To download this complimentary white paper, please visit:

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Majority of Public Taking Steps against H1N1 Flu Virus

A recent poll on the H1N1 (swine) flu conducted by the American Red Cross found that more Americans are taking or planning on taking extra measures to cover their coughs and sneezes with tissue (78 percent) or wash their hands more carefully (76 percent) to avoid getting the flu. The survey also found that 62 percent plan on being vaccinated against this new flu virus if one is offered. While only one in 10 of those surveyed by the Red Cross claimed to be very worried about swine flu, results show people have a strong interest in taking protective actions. The survey found that 93 percent of Americans are taking or planning to take at least one action to guard against this new flu. Nearly half of those surveyed (46 percent) plan on assembling a two-week supply of food, water and medicine that they might need in the event they or someone in their family becomes sick and need to stay home for extended periods of time.

"Even though most Americans aren't extremely worried about the virus, they seem interested in taking steps to protect themselves and their families," said Scott Conner, Red Cross senior vice president of preparedness and health and safety services. "Taking those basic steps — such as washing your hands more frequently and remaining at home if you are sick become even more important as the new flu season approaches."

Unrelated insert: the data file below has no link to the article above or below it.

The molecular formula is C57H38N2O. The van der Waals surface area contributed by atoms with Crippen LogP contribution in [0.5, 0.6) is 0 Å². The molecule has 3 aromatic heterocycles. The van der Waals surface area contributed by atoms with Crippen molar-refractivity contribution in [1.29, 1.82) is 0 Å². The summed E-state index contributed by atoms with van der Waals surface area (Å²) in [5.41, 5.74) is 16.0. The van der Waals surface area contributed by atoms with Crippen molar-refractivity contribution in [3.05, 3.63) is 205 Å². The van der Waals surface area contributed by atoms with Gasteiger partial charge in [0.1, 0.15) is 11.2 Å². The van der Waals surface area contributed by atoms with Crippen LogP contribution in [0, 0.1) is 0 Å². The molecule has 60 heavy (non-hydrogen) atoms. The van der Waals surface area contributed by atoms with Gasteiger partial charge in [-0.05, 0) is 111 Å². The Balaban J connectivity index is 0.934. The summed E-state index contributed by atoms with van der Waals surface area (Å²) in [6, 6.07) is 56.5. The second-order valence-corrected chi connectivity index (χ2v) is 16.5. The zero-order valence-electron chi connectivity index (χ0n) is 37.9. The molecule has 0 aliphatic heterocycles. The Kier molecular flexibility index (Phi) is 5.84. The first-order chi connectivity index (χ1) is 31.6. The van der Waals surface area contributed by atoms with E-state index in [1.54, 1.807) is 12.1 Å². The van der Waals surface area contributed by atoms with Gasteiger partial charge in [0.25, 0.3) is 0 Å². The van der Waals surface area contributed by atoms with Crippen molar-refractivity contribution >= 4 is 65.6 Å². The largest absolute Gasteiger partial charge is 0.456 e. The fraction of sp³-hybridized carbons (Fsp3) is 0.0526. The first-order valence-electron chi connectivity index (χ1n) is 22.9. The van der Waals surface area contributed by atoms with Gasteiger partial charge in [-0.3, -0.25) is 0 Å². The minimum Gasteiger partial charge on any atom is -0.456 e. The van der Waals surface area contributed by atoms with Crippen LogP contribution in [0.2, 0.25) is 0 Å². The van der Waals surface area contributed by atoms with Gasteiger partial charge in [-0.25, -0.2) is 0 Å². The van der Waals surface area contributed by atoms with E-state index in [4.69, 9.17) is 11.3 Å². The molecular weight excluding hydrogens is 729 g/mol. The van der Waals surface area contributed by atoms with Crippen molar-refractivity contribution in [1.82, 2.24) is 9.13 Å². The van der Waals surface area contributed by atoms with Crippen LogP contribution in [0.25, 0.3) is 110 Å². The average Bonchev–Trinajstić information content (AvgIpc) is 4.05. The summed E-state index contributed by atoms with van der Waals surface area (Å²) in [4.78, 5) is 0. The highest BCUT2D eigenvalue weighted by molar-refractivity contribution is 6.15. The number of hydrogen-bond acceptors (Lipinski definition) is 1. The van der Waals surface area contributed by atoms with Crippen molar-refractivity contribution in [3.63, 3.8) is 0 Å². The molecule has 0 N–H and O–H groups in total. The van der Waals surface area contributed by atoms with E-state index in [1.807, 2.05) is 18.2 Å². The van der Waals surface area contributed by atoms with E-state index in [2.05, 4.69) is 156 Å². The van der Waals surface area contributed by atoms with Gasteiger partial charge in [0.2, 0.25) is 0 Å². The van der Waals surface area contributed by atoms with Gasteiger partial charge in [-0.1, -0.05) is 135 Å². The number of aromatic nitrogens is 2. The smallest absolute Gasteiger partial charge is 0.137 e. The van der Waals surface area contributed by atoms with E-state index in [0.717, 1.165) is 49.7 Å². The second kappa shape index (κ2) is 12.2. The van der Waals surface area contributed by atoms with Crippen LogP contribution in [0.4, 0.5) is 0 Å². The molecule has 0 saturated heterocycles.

The survey results also found that women are more likely to take protective actions, with 84 percent making an extra effort to cover coughs and sneezes (versus 71 percent for men), and 81 percent washing their hands more carefully and more often (compared to 71 percent for men). As with any emergency, the Red Cross encourages people to prepare by getting an emergency kit, making a plan and being informed. Later this fall, the Red Cross will be releasing a pandemic flu educational program for small businesses to help raise awareness and educate workplaces on what to expect and how to plan for a pandemic. Smaller companies often operate with fewer resources and limited capacity compared to their larger counterparts and can be particularly at risk for disruptions resulting from a flu pandemic.

To learn more about this research, please visit:

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Telehealth in 2009

While rising healthcare costs fuel much of the healthcare reform debate, many healthcare organizations are turning to telehealth to lower costs and improve efficiencies while expanding patients' access to services. Complete HIN's Survey of the Month on Telehealth in 2009 by September 30 and receive a free executive summary of the compiled results. Your responses will be kept strictly confidential.

To participate in this survey and receive its results, please visit: